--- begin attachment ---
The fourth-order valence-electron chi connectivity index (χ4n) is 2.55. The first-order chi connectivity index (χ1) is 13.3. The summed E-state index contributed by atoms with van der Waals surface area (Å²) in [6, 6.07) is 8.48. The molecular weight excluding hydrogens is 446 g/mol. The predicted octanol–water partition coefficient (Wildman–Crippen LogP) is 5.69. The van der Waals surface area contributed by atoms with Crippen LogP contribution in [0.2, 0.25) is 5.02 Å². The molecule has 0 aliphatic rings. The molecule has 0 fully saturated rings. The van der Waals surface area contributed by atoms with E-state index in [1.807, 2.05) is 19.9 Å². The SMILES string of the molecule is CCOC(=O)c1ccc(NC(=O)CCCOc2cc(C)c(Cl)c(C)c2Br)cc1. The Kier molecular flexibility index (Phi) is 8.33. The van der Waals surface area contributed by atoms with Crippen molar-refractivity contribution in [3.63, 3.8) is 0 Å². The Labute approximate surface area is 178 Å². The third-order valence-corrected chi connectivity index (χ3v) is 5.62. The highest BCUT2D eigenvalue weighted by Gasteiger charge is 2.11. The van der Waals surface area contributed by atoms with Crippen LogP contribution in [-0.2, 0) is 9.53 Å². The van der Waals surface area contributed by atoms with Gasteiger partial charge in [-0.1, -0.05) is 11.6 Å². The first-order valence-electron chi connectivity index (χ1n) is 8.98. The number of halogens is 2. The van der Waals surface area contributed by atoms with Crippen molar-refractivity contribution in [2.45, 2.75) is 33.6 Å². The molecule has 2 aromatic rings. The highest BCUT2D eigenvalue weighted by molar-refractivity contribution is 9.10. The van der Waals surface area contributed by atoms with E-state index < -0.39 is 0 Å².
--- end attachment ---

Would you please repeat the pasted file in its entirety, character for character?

The fourth-order valence-electron chi connectivity index (χ4n) is 2.55. The first-order chi connectivity index (χ1) is 13.3. The summed E-state index contributed by atoms with van der Waals surface area (Å²) in [6, 6.07) is 8.48. The molecular weight excluding hydrogens is 446 g/mol. The predicted octanol–water partition coefficient (Wildman–Crippen LogP) is 5.69. The van der Waals surface area contributed by atoms with Crippen LogP contribution in [0.2, 0.25) is 5.02 Å². The molecule has 0 aliphatic rings. The molecule has 0 fully saturated rings. The van der Waals surface area contributed by atoms with E-state index in [1.807, 2.05) is 19.9 Å². The SMILES string of the molecule is CCOC(=O)c1ccc(NC(=O)CCCOc2cc(C)c(Cl)c(C)c2Br)cc1. The Kier molecular flexibility index (Phi) is 8.33. The van der Waals surface area contributed by atoms with Crippen molar-refractivity contribution in [3.63, 3.8) is 0 Å². The Labute approximate surface area is 178 Å². The third-order valence-corrected chi connectivity index (χ3v) is 5.62. The highest BCUT2D eigenvalue weighted by Gasteiger charge is 2.11. The van der Waals surface area contributed by atoms with Crippen LogP contribution in [-0.2, 0) is 9.53 Å². The van der Waals surface area contributed by atoms with Gasteiger partial charge in [-0.1, -0.05) is 11.6 Å². The first-order valence-electron chi connectivity index (χ1n) is 8.98. The number of halogens is 2. The van der Waals surface area contributed by atoms with Crippen molar-refractivity contribution in [2.45, 2.75) is 33.6 Å². The molecule has 2 aromatic rings. The highest BCUT2D eigenvalue weighted by molar-refractivity contribution is 9.10. The van der Waals surface area contributed by atoms with E-state index < -0.39 is 0 Å².